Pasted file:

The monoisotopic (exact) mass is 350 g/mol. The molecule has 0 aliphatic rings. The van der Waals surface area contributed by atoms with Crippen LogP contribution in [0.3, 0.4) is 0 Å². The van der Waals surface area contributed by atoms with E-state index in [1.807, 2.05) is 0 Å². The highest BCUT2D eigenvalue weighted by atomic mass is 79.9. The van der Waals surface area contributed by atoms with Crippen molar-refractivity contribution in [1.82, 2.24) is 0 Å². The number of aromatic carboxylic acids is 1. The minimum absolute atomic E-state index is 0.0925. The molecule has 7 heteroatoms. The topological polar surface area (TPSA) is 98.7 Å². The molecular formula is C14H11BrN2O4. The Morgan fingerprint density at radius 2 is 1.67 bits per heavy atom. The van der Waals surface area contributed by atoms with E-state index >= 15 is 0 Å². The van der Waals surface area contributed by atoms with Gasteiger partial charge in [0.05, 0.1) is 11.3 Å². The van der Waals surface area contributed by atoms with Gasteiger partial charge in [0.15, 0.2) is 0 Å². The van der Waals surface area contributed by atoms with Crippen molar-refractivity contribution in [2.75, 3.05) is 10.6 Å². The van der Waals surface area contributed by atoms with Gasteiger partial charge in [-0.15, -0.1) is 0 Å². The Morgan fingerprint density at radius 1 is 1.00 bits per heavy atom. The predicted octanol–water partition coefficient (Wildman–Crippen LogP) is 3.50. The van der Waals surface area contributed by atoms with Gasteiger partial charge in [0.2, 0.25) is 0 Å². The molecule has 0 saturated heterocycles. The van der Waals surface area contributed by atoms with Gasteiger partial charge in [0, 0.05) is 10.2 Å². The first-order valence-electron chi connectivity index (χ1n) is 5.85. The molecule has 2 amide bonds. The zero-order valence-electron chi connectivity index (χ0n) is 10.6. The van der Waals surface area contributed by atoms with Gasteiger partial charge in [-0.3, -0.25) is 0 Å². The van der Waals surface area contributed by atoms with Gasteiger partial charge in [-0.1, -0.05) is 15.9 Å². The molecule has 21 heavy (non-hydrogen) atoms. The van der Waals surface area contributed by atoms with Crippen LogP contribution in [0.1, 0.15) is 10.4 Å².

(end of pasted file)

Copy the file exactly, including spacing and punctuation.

The monoisotopic (exact) mass is 350 g/mol. The molecule has 0 aliphatic rings. The van der Waals surface area contributed by atoms with Crippen LogP contribution in [0.3, 0.4) is 0 Å². The van der Waals surface area contributed by atoms with E-state index in [1.807, 2.05) is 0 Å². The highest BCUT2D eigenvalue weighted by atomic mass is 79.9. The van der Waals surface area contributed by atoms with Crippen molar-refractivity contribution in [1.82, 2.24) is 0 Å². The number of aromatic carboxylic acids is 1. The minimum absolute atomic E-state index is 0.0925. The molecule has 7 heteroatoms. The topological polar surface area (TPSA) is 98.7 Å². The molecular formula is C14H11BrN2O4. The Morgan fingerprint density at radius 2 is 1.67 bits per heavy atom. The van der Waals surface area contributed by atoms with E-state index >= 15 is 0 Å². The van der Waals surface area contributed by atoms with Gasteiger partial charge in [0.05, 0.1) is 11.3 Å². The van der Waals surface area contributed by atoms with Gasteiger partial charge in [0.15, 0.2) is 0 Å². The van der Waals surface area contributed by atoms with Crippen molar-refractivity contribution in [2.75, 3.05) is 10.6 Å². The van der Waals surface area contributed by atoms with Gasteiger partial charge in [-0.15, -0.1) is 0 Å². The Morgan fingerprint density at radius 1 is 1.00 bits per heavy atom. The predicted octanol–water partition coefficient (Wildman–Crippen LogP) is 3.50. The van der Waals surface area contributed by atoms with Gasteiger partial charge in [0.2, 0.25) is 0 Å². The molecule has 0 saturated heterocycles. The van der Waals surface area contributed by atoms with Gasteiger partial charge in [0, 0.05) is 10.2 Å². The first-order valence-electron chi connectivity index (χ1n) is 5.85. The molecule has 2 amide bonds. The zero-order valence-electron chi connectivity index (χ0n) is 10.6. The van der Waals surface area contributed by atoms with Gasteiger partial charge in [-0.3, -0.25) is 0 Å². The van der Waals surface area contributed by atoms with Gasteiger partial charge in [-0.1, -0.05) is 15.9 Å². The molecule has 21 heavy (non-hydrogen) atoms. The van der Waals surface area contributed by atoms with Crippen LogP contribution in [0.1, 0.15) is 10.4 Å².